“ I love the man so well, as I wish he may overIt is a strange thing to observe, how high a rate live me.” Now if these princes had been as a Tragreat kings and monarchs do set upon this fruit of jan or a Marcus Aurelius, a man might have thought friendship, whereof we speak; so great, as they that this had proceeded of an abundant goodness of purchase it many times at the hazard of their own nature ; but being men so wise, of such strength safety and greatness. For princes, in regard of the and severity of mind, and so extreme lovers of themdistance of their fortune from that of their subjects selves, as all these were ; it proveth most plainly, and servants, cannot gather this fruit, except, to that they found their own felicity, though as great make themselves capable thereof, they raise some as ever happened to mortal men, but as an half persons to be as it were companions, and almost piece, except they might have a friend to make it equals to themselves; which many times sorteth entire; and yet, which is more, they were princes to inconvenience. The modern languages give unto that had wives, sons, nephews; and yet all these such persons the name of favourites or privadoes ; could not supply the comfort of friendship. as if it were matter of grace or conversation : but It is not to be forgotten what Commineus observ. the Roman name attaineth the true use and cause eth of his first master duke Charles the Hardy, thereof; naming them “ participes curarum ;" for namely, That he would communicate his secrets it is that which tieth the knot. And we see plainly, with none: and least of all those secrets which that this hath been done, not by weak and passion- troubled him most. Whereupon he goeth on, and ate princes only, but by the wisest and most politic saith, That towards his latter time, that closeness that ever reigned, who have oftentimes joined to did impair, and a little perish his understanding. themselves some of their servants, whom both them- Surely Commineus might have made the same judg. selves have called friends, and allowed others like- ment also if it had pleased him, of his second maswise to call them in the same manner, using the ter Lewis the eleventh, whose closeness was indeed word which is received between private men. his tormentor. The parable of Pythagoras is dark,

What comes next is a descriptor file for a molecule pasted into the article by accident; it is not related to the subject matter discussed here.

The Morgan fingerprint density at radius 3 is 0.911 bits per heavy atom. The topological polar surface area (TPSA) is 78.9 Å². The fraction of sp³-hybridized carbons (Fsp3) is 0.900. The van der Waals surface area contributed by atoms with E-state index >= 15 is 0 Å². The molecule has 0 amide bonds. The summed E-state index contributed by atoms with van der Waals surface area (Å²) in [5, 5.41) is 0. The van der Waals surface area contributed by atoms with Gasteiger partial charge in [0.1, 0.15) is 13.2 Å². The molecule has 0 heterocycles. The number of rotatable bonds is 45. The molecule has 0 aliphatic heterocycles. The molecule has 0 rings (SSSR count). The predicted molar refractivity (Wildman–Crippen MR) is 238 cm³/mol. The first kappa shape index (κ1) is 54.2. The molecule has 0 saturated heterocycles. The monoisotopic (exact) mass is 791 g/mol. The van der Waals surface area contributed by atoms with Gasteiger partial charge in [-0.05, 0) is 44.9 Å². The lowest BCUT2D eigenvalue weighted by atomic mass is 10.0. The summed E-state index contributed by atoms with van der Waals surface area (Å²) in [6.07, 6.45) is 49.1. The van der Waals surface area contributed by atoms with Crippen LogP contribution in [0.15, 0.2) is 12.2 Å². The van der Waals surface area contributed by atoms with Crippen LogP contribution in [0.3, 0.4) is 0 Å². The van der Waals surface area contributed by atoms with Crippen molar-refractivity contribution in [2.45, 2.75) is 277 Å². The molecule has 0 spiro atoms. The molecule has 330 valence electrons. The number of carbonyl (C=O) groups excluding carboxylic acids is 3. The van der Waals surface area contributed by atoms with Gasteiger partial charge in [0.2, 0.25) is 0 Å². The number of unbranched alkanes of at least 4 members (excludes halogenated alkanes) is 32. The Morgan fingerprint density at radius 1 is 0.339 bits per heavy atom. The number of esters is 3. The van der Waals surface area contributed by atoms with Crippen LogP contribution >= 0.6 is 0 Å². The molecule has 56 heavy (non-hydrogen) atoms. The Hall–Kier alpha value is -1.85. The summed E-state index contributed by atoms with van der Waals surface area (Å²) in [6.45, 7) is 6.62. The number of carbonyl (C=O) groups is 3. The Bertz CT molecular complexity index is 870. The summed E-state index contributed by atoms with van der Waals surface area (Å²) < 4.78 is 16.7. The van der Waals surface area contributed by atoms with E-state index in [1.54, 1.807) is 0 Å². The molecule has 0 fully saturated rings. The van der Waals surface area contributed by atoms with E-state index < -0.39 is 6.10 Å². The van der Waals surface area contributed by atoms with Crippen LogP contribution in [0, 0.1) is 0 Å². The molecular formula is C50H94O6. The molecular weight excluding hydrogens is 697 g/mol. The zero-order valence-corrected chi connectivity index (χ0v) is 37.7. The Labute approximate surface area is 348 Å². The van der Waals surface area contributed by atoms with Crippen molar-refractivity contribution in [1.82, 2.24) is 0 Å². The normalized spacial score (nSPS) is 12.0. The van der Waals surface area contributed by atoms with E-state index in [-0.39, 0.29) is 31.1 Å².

L. Sylla, when he commanded Rome, raised but true; “ Cor ne edito," eat not the heart. CerPompey, after surnamed the Great, to that height, tainly, if a man would give it a hard phrase, those that Pompey vaunted himself for Sylla's over-match. that want friends to open themselves unto, are canFor when he had the consulship for a friend of his nibals of their own hearts. But one thing is most against the pursuit of Sylla, and that Sylla did a admirable, wherewith I will conclude this first fruit little resent thereat, and began to speak great, Pom- of friendship, which is, that this communicating of pey turned upon him again, and in effect bade him a man's self to his friend works two contrary effects ; be quiet; for that more men adored the sun rising, for it redoubleth joys and cutteth griefs in halfs. For than the sun setting. With Julius Cæsar, Decimus there is no man that imparteth his joys to his Brutus had obtained that interest, as he set him friend, but he joyeth the more ; and no man that down in his testament for heir in remainder after imparteth his griefs to his friend, but he grieveth his nephew. And this was the man that had power the less. So that it is in truth of operation upon a with him to draw him forth to his death. For when man's mind of like virtue, as the alchemists use to Cæsar would have discharged the senate, in regard attribute to their stone, for man's body; that it of some ill presages, and especially a dream of Cal- I worketh all contrary effects, but still to the good and